A new wave of immigration is increasing Canada’s population and underpinning its economic growth. National population growth from July 1 to October 1 reached a robust 0.6%.
B.C. led this charge with an increase of 0.7% or 34,240 persons over the period. This was the strongest same-quarter growth for B.C. since the mid-1990s. The latest gain has been driven by a surge in international migration, both in traditional immigrant newcomers and in surging non-permanent residents. The former surpassed 15,000 persons, which was 50% above the prior year’s performance.
High intake targets by the federal government, and strong demand by immigrants for countries that have stable governments, freedom and an overall acceptance of newcomers, have buoyed inflows. A tight labour market, demand for post-secondary education and a burgeoning technology sector are likely driving increased non-permanent resident flows.
Year-over-year population growth in the latest quarter rose to nearly 1.6% from 1.4% during the prior quarter, translating into a gain of 78,425 persons. More than 80% was due to international inflows.
Strong population growth will remain a key driver for the economy, with newcomers helping to alleviate shortages in the labour market, lifting consumption and housing demand and forming businesses. That said, growth will add to pressure on home values and rents.
B.C. retailers, meanwhile, pinned their hopes on a stronger holiday season after flubbing the start of the fourth quarter.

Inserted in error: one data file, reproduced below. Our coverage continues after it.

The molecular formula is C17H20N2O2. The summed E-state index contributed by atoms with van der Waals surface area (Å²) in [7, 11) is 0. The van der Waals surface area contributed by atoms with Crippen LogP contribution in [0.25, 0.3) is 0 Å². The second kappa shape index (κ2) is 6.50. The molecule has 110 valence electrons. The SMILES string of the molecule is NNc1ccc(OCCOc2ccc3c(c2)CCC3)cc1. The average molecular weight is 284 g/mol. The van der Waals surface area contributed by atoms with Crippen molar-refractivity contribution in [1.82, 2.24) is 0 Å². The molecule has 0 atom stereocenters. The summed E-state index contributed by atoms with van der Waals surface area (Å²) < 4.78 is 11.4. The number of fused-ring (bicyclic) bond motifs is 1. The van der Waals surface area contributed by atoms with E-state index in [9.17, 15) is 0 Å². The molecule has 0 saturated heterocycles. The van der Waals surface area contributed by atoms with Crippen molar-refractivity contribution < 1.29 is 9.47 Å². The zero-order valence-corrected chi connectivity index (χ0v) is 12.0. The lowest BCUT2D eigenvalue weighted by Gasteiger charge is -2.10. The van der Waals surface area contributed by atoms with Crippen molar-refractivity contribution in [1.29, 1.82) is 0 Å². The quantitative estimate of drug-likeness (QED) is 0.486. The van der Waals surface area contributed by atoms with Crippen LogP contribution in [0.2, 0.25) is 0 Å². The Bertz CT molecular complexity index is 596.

October sales at bricks-and-mortar stores declined 0.9% from September to a seasonally adjusted $7.13 billion, with year-over-year activity down 0.7% compared with a 0.5% increase in September. This largely aligned with weaker national sales. Sales deterioration in October owed mostly to lower sales at motor vehicle and parts dealers, building materials/gardening stores and health stores.
The latest dip adds to the soft trend observed through 2019. Sales through the first 10 months rose a scant 0.5%, on track for the weakest annual performance since 2009, when sales contracted more than 4%.
Factors curtailing growth have included lower replacement demand for vehicles, higher household debt and effects of a slower housing market. Consumers are increasingly cybershoppers. National online sales are up 27%, albeit with market share of about 3.5%.
This year is expected to be stronger for retail spending in the province. A moderately strong labour market, rapid population growth and recovering housing market look to drive a 4% gain.
Bryan Yu is deputy chief economist at Central 1 Credit Union.